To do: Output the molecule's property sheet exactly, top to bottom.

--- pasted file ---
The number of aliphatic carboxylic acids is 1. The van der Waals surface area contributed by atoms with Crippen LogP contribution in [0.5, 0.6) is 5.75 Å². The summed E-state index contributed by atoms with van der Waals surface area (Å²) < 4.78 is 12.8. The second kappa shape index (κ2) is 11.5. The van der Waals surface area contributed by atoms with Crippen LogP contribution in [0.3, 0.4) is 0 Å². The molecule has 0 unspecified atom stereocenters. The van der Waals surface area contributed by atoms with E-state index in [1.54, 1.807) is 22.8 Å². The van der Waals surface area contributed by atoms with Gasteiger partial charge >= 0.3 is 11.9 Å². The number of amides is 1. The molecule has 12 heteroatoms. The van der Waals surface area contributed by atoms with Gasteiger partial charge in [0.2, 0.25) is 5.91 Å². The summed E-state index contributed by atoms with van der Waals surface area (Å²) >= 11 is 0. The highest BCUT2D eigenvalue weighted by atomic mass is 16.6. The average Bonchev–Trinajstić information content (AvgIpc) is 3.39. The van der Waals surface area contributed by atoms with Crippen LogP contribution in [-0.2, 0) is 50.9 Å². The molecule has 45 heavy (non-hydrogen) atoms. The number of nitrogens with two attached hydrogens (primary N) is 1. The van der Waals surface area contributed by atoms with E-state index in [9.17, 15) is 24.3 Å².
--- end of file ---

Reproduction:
The number of aliphatic carboxylic acids is 1. The van der Waals surface area contributed by atoms with Crippen LogP contribution in [0.5, 0.6) is 5.75 Å². The summed E-state index contributed by atoms with van der Waals surface area (Å²) < 4.78 is 12.8. The second kappa shape index (κ2) is 11.5. The van der Waals surface area contributed by atoms with Crippen LogP contribution in [0.3, 0.4) is 0 Å². The molecule has 0 unspecified atom stereocenters. The van der Waals surface area contributed by atoms with E-state index in [1.54, 1.807) is 22.8 Å². The van der Waals surface area contributed by atoms with Gasteiger partial charge >= 0.3 is 11.9 Å². The number of amides is 1. The molecule has 12 heteroatoms. The van der Waals surface area contributed by atoms with Gasteiger partial charge in [0.2, 0.25) is 5.91 Å². The summed E-state index contributed by atoms with van der Waals surface area (Å²) >= 11 is 0. The highest BCUT2D eigenvalue weighted by atomic mass is 16.6. The average Bonchev–Trinajstić information content (AvgIpc) is 3.39. The van der Waals surface area contributed by atoms with Crippen LogP contribution in [-0.2, 0) is 50.9 Å². The molecule has 45 heavy (non-hydrogen) atoms. The number of nitrogens with two attached hydrogens (primary N) is 1. The van der Waals surface area contributed by atoms with E-state index in [9.17, 15) is 24.3 Å².